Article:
When asked what they’d like their last meal on Earth to be, I’m sure that most people often respond with an order of expensive steak—possibly Kobe beef—and costly truffles, flanked by a bottle or two of the priciest wines in the back of the cellar.
Not me though. Ni ahora, ni nunca.
For the past few months, all I’ve had in my hemorrhagic head has been the vague memories of Tulsa’s Mr. Tacos, 130 N. Lewis Ave. I had driven by the Mexican joint sometime earlier in the year, vowing to hopefully return and sample their wares, each day building a kind of dangerously delicioso mythology around the place, fearful that their tacos and my mouth would never meet in connubial bliss.
The past Saturday, however, I officially had what I’d like to be my last meal on Earth.
I stood in the short line as the shade covered the sun, absorbing what I could about the place as aromatic meats cooked on the grill and wafted outside. While I’m sure many would take one look and keep driving down the industrial landscape to far more hospitable restaurants, Mr. Tacos seemed to have a working-class clientele that knew the true secret of the place, as guys ahead of me ordered in their best broken Spanish.
Through a screen-covered sliding window, a woman smiled as she asked what I’d like. Having looked online at the menu for weeks—months even—I knew what I wanted as I ordered straight from my stomach and, perhaps even more, mi corazon. I paid my bill and walked around the sturdy edifice for a few minutes, an aged building with a couple of picnic tables off to the side.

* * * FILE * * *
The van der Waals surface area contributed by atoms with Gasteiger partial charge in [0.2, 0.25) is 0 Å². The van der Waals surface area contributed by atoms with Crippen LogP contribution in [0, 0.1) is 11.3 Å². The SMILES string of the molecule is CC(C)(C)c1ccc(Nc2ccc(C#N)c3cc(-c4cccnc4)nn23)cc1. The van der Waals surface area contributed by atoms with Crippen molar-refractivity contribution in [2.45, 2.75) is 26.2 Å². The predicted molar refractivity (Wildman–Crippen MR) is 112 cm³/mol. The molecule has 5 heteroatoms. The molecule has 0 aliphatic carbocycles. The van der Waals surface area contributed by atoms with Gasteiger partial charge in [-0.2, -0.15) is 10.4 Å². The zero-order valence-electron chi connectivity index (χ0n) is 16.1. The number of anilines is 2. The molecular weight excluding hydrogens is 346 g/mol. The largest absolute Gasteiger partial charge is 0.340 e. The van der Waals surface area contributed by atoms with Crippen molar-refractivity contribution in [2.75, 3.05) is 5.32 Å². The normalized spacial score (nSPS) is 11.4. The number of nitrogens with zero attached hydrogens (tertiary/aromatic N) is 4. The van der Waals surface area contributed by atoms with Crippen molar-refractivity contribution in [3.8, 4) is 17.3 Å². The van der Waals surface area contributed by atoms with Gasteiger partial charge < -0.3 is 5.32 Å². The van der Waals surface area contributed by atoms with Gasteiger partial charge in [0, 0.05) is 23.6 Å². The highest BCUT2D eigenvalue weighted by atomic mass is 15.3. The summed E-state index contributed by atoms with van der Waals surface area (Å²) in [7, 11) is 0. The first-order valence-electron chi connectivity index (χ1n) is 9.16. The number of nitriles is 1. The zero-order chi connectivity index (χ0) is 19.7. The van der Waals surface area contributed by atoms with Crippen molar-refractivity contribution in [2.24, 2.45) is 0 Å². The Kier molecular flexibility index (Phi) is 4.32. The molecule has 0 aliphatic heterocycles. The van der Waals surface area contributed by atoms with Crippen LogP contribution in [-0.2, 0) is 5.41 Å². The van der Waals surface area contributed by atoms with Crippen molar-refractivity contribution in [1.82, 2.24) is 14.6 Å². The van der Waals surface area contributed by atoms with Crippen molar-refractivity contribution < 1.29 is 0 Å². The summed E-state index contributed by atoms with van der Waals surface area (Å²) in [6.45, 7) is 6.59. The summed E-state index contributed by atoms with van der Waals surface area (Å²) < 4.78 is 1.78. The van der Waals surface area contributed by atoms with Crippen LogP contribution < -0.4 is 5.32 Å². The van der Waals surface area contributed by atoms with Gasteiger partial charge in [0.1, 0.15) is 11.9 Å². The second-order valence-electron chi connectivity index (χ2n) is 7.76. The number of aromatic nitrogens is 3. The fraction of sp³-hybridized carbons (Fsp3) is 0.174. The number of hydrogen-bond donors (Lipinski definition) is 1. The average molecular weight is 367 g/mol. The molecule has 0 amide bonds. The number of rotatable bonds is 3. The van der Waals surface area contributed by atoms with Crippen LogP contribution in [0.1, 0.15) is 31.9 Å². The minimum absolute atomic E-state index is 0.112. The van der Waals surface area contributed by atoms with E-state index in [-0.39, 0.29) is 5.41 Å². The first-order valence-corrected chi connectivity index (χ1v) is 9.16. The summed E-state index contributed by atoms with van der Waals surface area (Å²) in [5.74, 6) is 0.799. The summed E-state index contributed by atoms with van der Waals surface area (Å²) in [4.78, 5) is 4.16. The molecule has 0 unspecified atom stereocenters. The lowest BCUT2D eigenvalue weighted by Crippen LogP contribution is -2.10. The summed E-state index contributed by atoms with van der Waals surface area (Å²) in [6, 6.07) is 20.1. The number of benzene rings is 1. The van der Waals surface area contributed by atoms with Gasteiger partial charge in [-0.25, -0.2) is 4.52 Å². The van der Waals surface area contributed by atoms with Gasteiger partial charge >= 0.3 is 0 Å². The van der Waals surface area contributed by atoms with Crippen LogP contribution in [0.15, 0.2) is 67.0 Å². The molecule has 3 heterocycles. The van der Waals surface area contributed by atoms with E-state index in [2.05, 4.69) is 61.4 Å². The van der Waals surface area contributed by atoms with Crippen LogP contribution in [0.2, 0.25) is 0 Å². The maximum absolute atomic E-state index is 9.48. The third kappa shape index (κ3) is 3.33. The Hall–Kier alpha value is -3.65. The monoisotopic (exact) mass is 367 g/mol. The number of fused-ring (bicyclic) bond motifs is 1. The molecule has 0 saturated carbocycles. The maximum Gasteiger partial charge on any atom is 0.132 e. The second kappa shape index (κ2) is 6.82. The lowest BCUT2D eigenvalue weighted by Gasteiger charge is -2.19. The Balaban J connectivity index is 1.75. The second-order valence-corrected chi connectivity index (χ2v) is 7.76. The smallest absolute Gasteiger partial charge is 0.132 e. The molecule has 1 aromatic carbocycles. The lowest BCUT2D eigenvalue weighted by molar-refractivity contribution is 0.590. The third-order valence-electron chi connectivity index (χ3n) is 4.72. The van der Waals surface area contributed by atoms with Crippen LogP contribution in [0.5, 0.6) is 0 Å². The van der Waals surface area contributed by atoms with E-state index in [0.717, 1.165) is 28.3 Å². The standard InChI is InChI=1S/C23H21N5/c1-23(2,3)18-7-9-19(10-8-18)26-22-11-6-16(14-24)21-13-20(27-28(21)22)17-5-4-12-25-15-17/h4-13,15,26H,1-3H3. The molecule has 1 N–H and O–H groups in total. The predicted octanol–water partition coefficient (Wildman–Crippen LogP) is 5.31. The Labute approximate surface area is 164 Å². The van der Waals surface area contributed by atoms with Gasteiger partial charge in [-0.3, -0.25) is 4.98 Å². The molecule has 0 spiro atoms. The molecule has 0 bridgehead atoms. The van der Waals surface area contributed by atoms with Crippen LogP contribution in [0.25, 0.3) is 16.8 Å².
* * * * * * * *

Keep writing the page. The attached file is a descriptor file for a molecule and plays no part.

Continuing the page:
I don’t really know anything about the place but, from the first taste of the Barbacoa Taco Plate ($9.00), I came to believe that Mr. Tacos, if it isn’t already, should be named the Don of Tulsa Taquerias. Three tacos, each with double corn tortillas, were practically suffocated in the shredded cheek meat that covered the container, the plentiful onions and cilantro barely taming this alimentos salvajes.
Aided by some beautifully plated—or is that stryofoamed?—Spanish rice and refried beans, this plate was a perfect representation of what Mr. Tacos is all about and I was fully immersed in its gospel, the barbacoa and its remaining juices dripping down my chin and baptising the front of my black t-shirt.
The King Burrito ($9.00) is a truly noble monstrosity; the waking dream of sour cream and melty queso covered a day-born nightmare of spicy pork, absolutely filled with onions, bell peppers, and hot sauce, wrapped in a cómicamente grande flour tortilla.
This giant lives up to its name, a verdadero rey where only the fewest of bites are taken as, under the weight of this royalty, you’ll fall to your knees, tears streaming down as, belly near the bursting point, you pack it all up to munch on much later, the rojo salsa burning your tender innards alive.
But it wasn’t until the Torta Gigante ($11.00) when I learned just how close delicious pain is to heaving pleasure. Roughly the size and shape of an American football, the sheer width and outright girth of the behemoth was something possibly from the Book of Revelation, each tiring chomp and chew bringing both us and the world closer to the full-flavored end.
As the tender carnitas spilled out of every available opening, carefully plotted layers of beans, cheese, lettuce, sour cream, tomatoes and, the best part, avocados, soon followed suit, each handful of the freshly-baked bolillo barely containing this fire-breathing warlock of sandwiches, Mexican or otherwise, with every single snipe revealing to me the power and the glory that is Mr. Tacos, now and forever. Cómpralo ya!
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